In 2013, Mary Jo White, a former federal prosecutor, announced that the Securities and Exchange Commission would be adopting a strategy once championed by Rudolph W. Giuliani in New York: “Broken windows,” the idea that addressing relatively small issues like vandalized panes of glass can deter larger misdeeds down the road.

So over the next few years, the SEC pursued dozens of cases for small, technical transgressions with the goal of scaring off bigger infractions.

“Minor violations that are overlooked or ignored can feed bigger ones, and, perhaps more importantly, can foster a culture where laws are increasingly treated as toothless guidelines,” White said at the time. 

Now, data shows that during the first months of the Trump administration, the agency may be scaling back those efforts.

SEC penalties fell 15.5 percent to $3.5 billion this fiscal year compared to 2016, according to data compiled by Georgetown University law professor Urska Velikonja. The SEC filed 62 enforcement actions against public companies and their subsidiaries in fiscal 2017, a 33 percent decline from the previous year, according to another study released earlier this month by the New York University Pollack Center for Law & Business and Cornerstone Research.

The reports may reflect little more than a temporary pause as leadership transitioned from White to Jay Clayton, a former Wall Street lawyer, who took over in May. The decline also coincides with a slowdown in government hiring; the agency’s enforcement division may have 100 open positions among investigators and supervisors by September, agency officials have said. 

But regulatory experts worry the drop suggests a change in the relationship between regulators and the business community in the Trump administration.

“Sagging numbers signal a chilling retreat from enforcement, which was already milquetoast following the financial crash,” said Bart Naylor, a financial policy advocate for the civic group Public Citizen. “By the enforcement division’s own accounting, they are receiving reports of suspicious activity many orders of magnitude greater than what results in a sanction. Wall Street has never been an Eagle Scout alumni association, but failure by the Clayton SEC to elevate enforcement and hold individuals to severe penalties will only attract more scams.”

During the Obama administration, the agency, still struggling to answer criticism that it had not done enough to hold Wall Street responsible for the financial crisis, went after high-dollar corporate fines. Some found the results lacking. White had said the agency, for example, would force more companies to admit wrongdoing as part of their settlements with the agency. But only about 2 percent of 2,063 cases filed from 2014 through 2017 involved such admissions, according to research by David Rosenfeld, a professor at the Northern Illinois University College of Law.

Meanwhile, Clayton has indicated that he will take the agency in a different direction. For example, he has said he would prefer to avoid penalizing a corporation over the wrongdoing of a single individual. In such a case, he has argued, company shareholders rather than the offending employee are forced to pay for the misdeeds.  “Companies are more complicated because you can have a relatively junior person in terms of the hierarchy who is a bad actor, who you’re getting rid of. And I have a hard time making shareholders pay substantially for that type of activity,” he told the House Financial Services Committee last month.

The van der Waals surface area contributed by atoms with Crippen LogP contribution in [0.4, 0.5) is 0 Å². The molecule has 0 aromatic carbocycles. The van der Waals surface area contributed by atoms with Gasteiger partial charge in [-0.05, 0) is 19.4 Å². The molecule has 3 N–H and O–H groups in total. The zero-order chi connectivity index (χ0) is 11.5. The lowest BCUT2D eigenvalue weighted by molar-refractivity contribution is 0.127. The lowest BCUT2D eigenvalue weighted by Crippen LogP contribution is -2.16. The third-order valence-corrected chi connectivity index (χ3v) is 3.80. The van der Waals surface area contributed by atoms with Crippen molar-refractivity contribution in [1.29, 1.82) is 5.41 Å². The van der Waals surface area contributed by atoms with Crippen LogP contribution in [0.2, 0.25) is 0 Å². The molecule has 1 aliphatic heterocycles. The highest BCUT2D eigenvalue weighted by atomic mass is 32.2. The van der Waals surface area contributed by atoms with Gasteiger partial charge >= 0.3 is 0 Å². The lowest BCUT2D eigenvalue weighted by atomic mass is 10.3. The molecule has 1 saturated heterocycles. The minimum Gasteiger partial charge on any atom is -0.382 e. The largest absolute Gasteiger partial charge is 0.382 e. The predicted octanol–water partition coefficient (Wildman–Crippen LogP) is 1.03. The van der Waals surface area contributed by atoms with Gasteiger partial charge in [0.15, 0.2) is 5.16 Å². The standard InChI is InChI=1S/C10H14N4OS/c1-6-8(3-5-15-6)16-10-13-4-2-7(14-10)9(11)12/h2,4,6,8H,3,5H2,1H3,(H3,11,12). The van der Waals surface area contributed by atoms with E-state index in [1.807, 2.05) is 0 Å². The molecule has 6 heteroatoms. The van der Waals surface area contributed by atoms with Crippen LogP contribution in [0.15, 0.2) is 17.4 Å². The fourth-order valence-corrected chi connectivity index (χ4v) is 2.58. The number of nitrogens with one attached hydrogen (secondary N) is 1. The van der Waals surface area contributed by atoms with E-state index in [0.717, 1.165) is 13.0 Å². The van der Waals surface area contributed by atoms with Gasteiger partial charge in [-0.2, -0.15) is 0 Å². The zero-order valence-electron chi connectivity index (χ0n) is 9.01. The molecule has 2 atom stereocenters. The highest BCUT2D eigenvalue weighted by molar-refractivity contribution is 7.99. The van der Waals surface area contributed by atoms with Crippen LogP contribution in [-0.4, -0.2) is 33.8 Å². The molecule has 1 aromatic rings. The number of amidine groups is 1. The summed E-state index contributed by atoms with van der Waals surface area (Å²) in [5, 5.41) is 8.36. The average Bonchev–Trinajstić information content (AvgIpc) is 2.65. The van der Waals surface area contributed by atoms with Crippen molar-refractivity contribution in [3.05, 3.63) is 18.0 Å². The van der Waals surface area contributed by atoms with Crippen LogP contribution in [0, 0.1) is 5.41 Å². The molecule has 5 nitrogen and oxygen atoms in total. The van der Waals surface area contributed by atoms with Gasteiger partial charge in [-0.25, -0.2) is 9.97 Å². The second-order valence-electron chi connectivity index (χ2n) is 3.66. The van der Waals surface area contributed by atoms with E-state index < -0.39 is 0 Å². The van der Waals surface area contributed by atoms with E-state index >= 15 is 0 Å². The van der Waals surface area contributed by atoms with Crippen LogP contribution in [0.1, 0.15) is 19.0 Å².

At a conference last month, Steven Peikin, co-director of the SEC’s enforcement division, indicated that the agency is also not enthusiastic about the SEC’s previous effort to force companies to acknowledge wrongdoing. “When I heard about the admissions policy, it didn’t really knock me down,” he said.

Instead, Clayton has said, the agency will focus on corporate wrongdoing that affects small, personal investors. It recently launched a task force to go after crimes against what are called “retail investors.”

“There are too many frauds for the SEC to prosecute, so the SEC has to choose,” said Velikonja, the Georgetown professor.  “Clayton appears to be choosing to go after small players who steal a lot of money from few people, and to go easier on big players who put many people at risk of losing small amounts of money, but large in the aggregate. It’s that choice that’s debatable, in particular since other law enforcement agencies also go after Ponzi schemes, but fewer go after large firms.

Agency officials have said the new emphasis does not mean the SEC will shy away from tough cases. In a recent report, the agency called 2017 a “successful and impactful year” for its enforcement division, noting that it had returned more than $1 billion to harmed investors.

“I want to address one question that we have received a lot,” Stephanie Avakian, co-director of the SEC enforcement division, said in a recent speech. “That is, whether our enhanced retail focus means that we are allocating fewer resources to financial fraud and policing Wall Street. The answer to that question is simple: No. The premise that there is a trade-off between Wall Street and Main Street enforcement is a false one.”